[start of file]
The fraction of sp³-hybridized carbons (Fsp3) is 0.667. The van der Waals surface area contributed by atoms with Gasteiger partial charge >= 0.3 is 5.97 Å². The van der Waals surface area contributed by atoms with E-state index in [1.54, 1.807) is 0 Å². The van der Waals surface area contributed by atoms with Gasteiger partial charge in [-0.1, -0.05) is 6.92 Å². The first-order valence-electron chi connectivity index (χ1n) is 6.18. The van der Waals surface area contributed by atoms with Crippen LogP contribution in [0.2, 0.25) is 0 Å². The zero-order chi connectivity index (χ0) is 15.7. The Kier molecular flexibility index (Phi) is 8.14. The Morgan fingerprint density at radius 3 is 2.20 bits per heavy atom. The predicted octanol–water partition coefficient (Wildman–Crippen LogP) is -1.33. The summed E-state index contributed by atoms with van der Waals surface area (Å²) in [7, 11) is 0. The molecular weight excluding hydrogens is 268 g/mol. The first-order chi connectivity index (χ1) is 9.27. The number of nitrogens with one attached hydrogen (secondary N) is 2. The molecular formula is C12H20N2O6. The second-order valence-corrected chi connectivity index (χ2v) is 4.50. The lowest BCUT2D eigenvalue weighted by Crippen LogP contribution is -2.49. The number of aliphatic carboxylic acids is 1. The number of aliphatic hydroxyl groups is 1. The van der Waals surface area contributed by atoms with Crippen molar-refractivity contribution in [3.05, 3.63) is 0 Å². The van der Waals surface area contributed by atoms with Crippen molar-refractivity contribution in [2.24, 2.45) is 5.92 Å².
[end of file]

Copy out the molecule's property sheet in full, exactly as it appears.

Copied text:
The fraction of sp³-hybridized carbons (Fsp3) is 0.667. The van der Waals surface area contributed by atoms with Gasteiger partial charge >= 0.3 is 5.97 Å². The van der Waals surface area contributed by atoms with E-state index in [1.54, 1.807) is 0 Å². The van der Waals surface area contributed by atoms with Gasteiger partial charge in [-0.1, -0.05) is 6.92 Å². The first-order valence-electron chi connectivity index (χ1n) is 6.18. The van der Waals surface area contributed by atoms with Crippen LogP contribution in [0.2, 0.25) is 0 Å². The zero-order chi connectivity index (χ0) is 15.7. The Kier molecular flexibility index (Phi) is 8.14. The Morgan fingerprint density at radius 3 is 2.20 bits per heavy atom. The predicted octanol–water partition coefficient (Wildman–Crippen LogP) is -1.33. The summed E-state index contributed by atoms with van der Waals surface area (Å²) in [7, 11) is 0. The molecular weight excluding hydrogens is 268 g/mol. The first-order chi connectivity index (χ1) is 9.27. The number of nitrogens with one attached hydrogen (secondary N) is 2. The molecular formula is C12H20N2O6. The second-order valence-corrected chi connectivity index (χ2v) is 4.50. The lowest BCUT2D eigenvalue weighted by Crippen LogP contribution is -2.49. The number of aliphatic carboxylic acids is 1. The number of aliphatic hydroxyl groups is 1. The van der Waals surface area contributed by atoms with Crippen molar-refractivity contribution in [3.05, 3.63) is 0 Å². The van der Waals surface area contributed by atoms with Crippen molar-refractivity contribution in [2.24, 2.45) is 5.92 Å².